Home » Health Benefit » JOINTFIR OR MORMON TEA PLANT: PROBABLY DOES NOT CONTAIN EPHEDRINE: HEALTH BENEFITS OF MORMON'S TEA

JOINTFIR OR MORMON TEA PLANT: PROBABLY DOES NOT CONTAIN EPHEDRINE: HEALTH BENEFITS OF MORMON'S TEA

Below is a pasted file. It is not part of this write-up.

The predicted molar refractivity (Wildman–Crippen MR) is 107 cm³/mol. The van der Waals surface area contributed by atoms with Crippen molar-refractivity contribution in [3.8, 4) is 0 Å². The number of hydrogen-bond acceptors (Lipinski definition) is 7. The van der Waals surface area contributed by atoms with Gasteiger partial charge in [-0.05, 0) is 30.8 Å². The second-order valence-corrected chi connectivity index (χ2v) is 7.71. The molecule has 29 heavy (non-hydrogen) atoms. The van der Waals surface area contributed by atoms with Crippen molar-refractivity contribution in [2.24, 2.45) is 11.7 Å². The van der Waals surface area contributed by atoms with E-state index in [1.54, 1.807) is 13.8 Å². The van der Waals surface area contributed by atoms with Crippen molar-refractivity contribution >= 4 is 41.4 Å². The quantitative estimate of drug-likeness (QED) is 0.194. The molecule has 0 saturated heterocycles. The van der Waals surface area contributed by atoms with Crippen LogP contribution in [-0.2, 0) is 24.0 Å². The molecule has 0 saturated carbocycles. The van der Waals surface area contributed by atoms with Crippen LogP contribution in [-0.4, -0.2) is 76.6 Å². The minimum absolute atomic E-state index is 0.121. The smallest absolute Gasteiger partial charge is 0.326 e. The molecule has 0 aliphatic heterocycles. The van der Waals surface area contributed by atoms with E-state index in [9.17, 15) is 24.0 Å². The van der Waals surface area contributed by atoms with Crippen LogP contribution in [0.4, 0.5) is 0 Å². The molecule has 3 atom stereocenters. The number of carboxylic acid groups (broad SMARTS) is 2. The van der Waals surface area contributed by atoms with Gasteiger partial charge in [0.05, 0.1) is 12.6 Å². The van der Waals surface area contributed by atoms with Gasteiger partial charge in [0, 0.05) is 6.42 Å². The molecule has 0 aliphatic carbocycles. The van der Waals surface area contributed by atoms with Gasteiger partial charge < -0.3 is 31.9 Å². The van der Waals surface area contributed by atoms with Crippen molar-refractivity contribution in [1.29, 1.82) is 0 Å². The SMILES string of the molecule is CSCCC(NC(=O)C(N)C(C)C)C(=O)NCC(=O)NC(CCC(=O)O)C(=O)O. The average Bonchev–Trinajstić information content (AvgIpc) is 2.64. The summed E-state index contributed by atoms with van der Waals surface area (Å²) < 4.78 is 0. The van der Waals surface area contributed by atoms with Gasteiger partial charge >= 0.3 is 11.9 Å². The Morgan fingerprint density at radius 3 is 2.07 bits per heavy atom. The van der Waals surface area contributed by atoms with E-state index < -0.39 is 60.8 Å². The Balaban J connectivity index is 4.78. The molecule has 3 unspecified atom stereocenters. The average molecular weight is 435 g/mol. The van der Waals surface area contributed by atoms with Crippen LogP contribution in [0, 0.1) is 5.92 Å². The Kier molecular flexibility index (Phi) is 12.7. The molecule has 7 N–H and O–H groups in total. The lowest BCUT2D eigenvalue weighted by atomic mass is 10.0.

MORMON Tea plant, JOINTFIR, Ephedra nevadensis The evergreen shrub known as Jointfir or tea plant is native to southern Mormon-western United States. As Mormons can not drink coffee because it is a stimulant (containing, as it does, caffeine) branches of this plant are used to make a tisane or tea, hence the name. The plant has no leaves as such, but has spiky green twigs, resembling a fir tree needles (eg those of European silver fir). The flowers are reminiscent of those of the tea plant Greek mountain, and they bloom in April to late June. The fruit is a soft brown nutlet that can be cooked even though it has a bitter taste, and can be roasted and ground into flour for use in bread making. This plant belongs to the Ephedraceae family, so it is a close relative of sea grape ephedra distachya Because it is in the genus ephedra, is supposed to have the same properties as other plants of this kind ;. but it seems that this is not the case this plant does not contain, or very few, ephedrine alkaloids, as (EASA) the report of the European Food Standards Agency 2009. in that case, most of what has been written about the properties of psychoactive plants online is not likely true. Mormon tea is made by taking the branches of the plant and infusing them to make a tea or tisane. Both fresh and dried twigs can be used, and for drying green twigs can be harvested at any time of year. Traditionally, the tea was made by native Americans, who used it in medicine as a blood purifier, diuretic and lower body temperature during fever. also used as a general tonic and kidney, urinary problems, genital and sexually transmitted diseases. plant contains ephedrine, or at least not much, so all literature in connection with this compound does not apply to this particular member of the genus ephedra. the fruit of the plant it can be eaten raw, although a bit bland but sweet, and twigs can be chewed to treat asthma symptoms but not the cause. it makes it easier breathing problems, but does not cure. there are rarely any side effects if you drink in moderation Mormon tea, although you may experience some if you drink too much. The plant contains compounds, kynusenates, having antimicrobial properties, and is a very effective diuretic and because of this property, which may contribute to weight loss.

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